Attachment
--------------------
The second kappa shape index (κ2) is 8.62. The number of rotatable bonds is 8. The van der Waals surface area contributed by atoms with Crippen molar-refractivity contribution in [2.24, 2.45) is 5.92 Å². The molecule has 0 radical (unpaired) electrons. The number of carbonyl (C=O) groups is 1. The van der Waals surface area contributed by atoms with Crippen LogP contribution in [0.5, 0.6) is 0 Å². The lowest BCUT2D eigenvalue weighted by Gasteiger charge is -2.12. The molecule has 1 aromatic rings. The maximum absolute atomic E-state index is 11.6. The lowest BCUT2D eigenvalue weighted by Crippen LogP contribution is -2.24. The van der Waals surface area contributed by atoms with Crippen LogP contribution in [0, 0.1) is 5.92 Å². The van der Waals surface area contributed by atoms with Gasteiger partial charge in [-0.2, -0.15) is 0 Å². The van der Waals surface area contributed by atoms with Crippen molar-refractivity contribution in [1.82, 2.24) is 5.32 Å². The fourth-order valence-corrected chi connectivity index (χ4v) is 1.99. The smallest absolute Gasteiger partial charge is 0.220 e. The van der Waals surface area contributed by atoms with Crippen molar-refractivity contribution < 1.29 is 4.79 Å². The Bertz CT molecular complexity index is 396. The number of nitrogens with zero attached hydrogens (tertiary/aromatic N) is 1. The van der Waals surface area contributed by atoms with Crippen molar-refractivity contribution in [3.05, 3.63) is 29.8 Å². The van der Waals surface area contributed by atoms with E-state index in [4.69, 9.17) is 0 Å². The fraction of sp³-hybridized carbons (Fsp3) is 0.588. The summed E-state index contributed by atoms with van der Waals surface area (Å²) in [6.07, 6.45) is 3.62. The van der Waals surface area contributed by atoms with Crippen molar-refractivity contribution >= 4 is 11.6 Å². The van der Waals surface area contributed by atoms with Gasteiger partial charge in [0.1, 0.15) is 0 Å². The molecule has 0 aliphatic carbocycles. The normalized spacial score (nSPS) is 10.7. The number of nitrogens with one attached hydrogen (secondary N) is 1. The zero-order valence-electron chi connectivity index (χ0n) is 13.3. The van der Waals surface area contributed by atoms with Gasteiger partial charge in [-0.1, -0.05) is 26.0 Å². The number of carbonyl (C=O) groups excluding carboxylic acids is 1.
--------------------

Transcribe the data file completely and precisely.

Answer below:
The second kappa shape index (κ2) is 8.62. The number of rotatable bonds is 8. The van der Waals surface area contributed by atoms with Crippen molar-refractivity contribution in [2.24, 2.45) is 5.92 Å². The molecule has 0 radical (unpaired) electrons. The number of carbonyl (C=O) groups is 1. The van der Waals surface area contributed by atoms with Crippen LogP contribution in [0.5, 0.6) is 0 Å². The lowest BCUT2D eigenvalue weighted by Gasteiger charge is -2.12. The molecule has 1 aromatic rings. The maximum absolute atomic E-state index is 11.6. The lowest BCUT2D eigenvalue weighted by Crippen LogP contribution is -2.24. The van der Waals surface area contributed by atoms with Crippen LogP contribution in [0, 0.1) is 5.92 Å². The van der Waals surface area contributed by atoms with Gasteiger partial charge in [-0.2, -0.15) is 0 Å². The van der Waals surface area contributed by atoms with Crippen molar-refractivity contribution in [1.82, 2.24) is 5.32 Å². The fourth-order valence-corrected chi connectivity index (χ4v) is 1.99. The smallest absolute Gasteiger partial charge is 0.220 e. The van der Waals surface area contributed by atoms with Crippen molar-refractivity contribution < 1.29 is 4.79 Å². The Bertz CT molecular complexity index is 396. The number of nitrogens with zero attached hydrogens (tertiary/aromatic N) is 1. The van der Waals surface area contributed by atoms with Crippen molar-refractivity contribution in [3.05, 3.63) is 29.8 Å². The van der Waals surface area contributed by atoms with E-state index in [4.69, 9.17) is 0 Å². The fraction of sp³-hybridized carbons (Fsp3) is 0.588. The summed E-state index contributed by atoms with van der Waals surface area (Å²) in [6.07, 6.45) is 3.62. The van der Waals surface area contributed by atoms with Crippen molar-refractivity contribution >= 4 is 11.6 Å². The van der Waals surface area contributed by atoms with Gasteiger partial charge in [0.1, 0.15) is 0 Å². The molecule has 0 aliphatic carbocycles. The normalized spacial score (nSPS) is 10.7. The number of nitrogens with one attached hydrogen (secondary N) is 1. The zero-order valence-electron chi connectivity index (χ0n) is 13.3. The van der Waals surface area contributed by atoms with Gasteiger partial charge in [-0.1, -0.05) is 26.0 Å². The number of carbonyl (C=O) groups excluding carboxylic acids is 1.